1. Users are better at adoption than they think

A Global IT leader of a major medical facility said he felt his jumpstart on making teams remote was just as important as how the change was rolled out to employees.

“Yeah, here we were, we were pretty well positioned to be in a remote workforce. Luckily we had done enough transformation on the back end stuff and we were already starting to do a soft deployment of teams before this hit. We had a plan to rollout teams through the year. Well, we rolled out teams in two weeks and the adoption was phenomenal. And it’s funny. We have always been this place where we have to be very careful about user adoption. The OCM [organizational change management] is so special because our sales people are so special. We got to, you know, do white gloves and all that. And it’s like, wow. So if they really have to adopt something, they find a way, right? And it was a great lesson learned of the resiliency of our folks to adopt versus our own ability to block ourselves with a perception of ‘it’s going to be too hard’. So when it comes to our backend stuff that allows us to collaborate and function, we feel pretty secure. Our sales force for the most part was already on cloud apps like Salesforce. So we didn’t really see an impact for that kind of stuff.”

  1. Business structure played a key role

Over 60% of respondents expected little to no impact on internal staffing jobs in the near future, but brands with brick and mortar storefronts had to make tough decisions. For the IT Director of a top beauty brand that had both a corporate office and stores full of associates, making changes wasn’t as easy at sending people home with a laptop.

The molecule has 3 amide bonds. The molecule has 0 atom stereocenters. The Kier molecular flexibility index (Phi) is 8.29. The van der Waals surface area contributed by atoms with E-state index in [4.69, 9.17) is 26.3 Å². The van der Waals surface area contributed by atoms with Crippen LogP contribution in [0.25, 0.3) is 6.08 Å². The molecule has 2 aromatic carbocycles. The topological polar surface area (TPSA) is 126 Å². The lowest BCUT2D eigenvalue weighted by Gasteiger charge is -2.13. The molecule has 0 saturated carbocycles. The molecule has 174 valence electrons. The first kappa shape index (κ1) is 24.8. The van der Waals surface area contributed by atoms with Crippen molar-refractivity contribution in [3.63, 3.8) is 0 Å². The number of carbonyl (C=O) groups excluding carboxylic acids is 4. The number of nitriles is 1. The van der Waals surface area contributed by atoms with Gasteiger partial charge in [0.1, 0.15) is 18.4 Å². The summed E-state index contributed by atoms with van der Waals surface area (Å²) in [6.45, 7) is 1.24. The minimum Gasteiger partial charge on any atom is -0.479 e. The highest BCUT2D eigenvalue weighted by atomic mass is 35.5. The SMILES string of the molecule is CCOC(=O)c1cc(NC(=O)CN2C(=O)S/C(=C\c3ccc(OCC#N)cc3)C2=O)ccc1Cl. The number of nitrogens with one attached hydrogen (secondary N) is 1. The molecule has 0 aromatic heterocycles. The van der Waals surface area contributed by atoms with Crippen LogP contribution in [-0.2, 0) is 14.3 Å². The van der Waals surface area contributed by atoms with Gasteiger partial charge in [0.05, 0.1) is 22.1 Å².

“So with everything going on we had to look at our closed stores, and decide at some point how the company was going to keep the associates. I think we paid them for about four or five weeks, but then things started getting extended and we didn’t know, and I mean there is only so far you can go with no revenue coming in. Then at some point you have to furlough the store associates. And that took a toll on a lot of folks in the company, and they were basically like, Oh goodness, what’s next? It’s not just people losing their job, but you also have a virus out there that can impact anybody, anytime.”

In essence we’re seeing that companies were able to pull together to quickly pivot and move to 100% remote quickly and far beyond their prior levels of deployment and adoption. This set a new bar for how quickly these enterprises can actually move and could set a new pace for IT deployment in the future. Now that we know we can collapse 3, 6 and 9 month strategies into days and weeks we wonder how fast these IT organizations will be able to accelerate their other critical business initiatives. With the volume and complexity of change combined with market uncertainty, it’s clear IT leaders around the world are stepping up to the plate and saying, “We CAN do this. Now, let’s get it done.”

Do you want to share the story of how your IT organization responded to the pandemic? We’d love to hear it! Please fill out the form below and we’ll schedule an interview.


Listen in on a fireside chat between Sean McDermott, CEO of Windward and Will Cappelli, the Chief Technology Officer Europe and Head of Product Strategy for Moogsoft as they discuss the future of AIOps for the Enterprise and the results of Windward’s 2020 Information Technology COVID-19 Economic Impact Study.
Webinar: How IT Leaders are Adjusting to the Unpredictable in 2020
Listen in as Sean and Andi discuss why 85% of Fortune 1000 IT teams have made adjustments to their 2020 goals and where they are prioritizing cuts.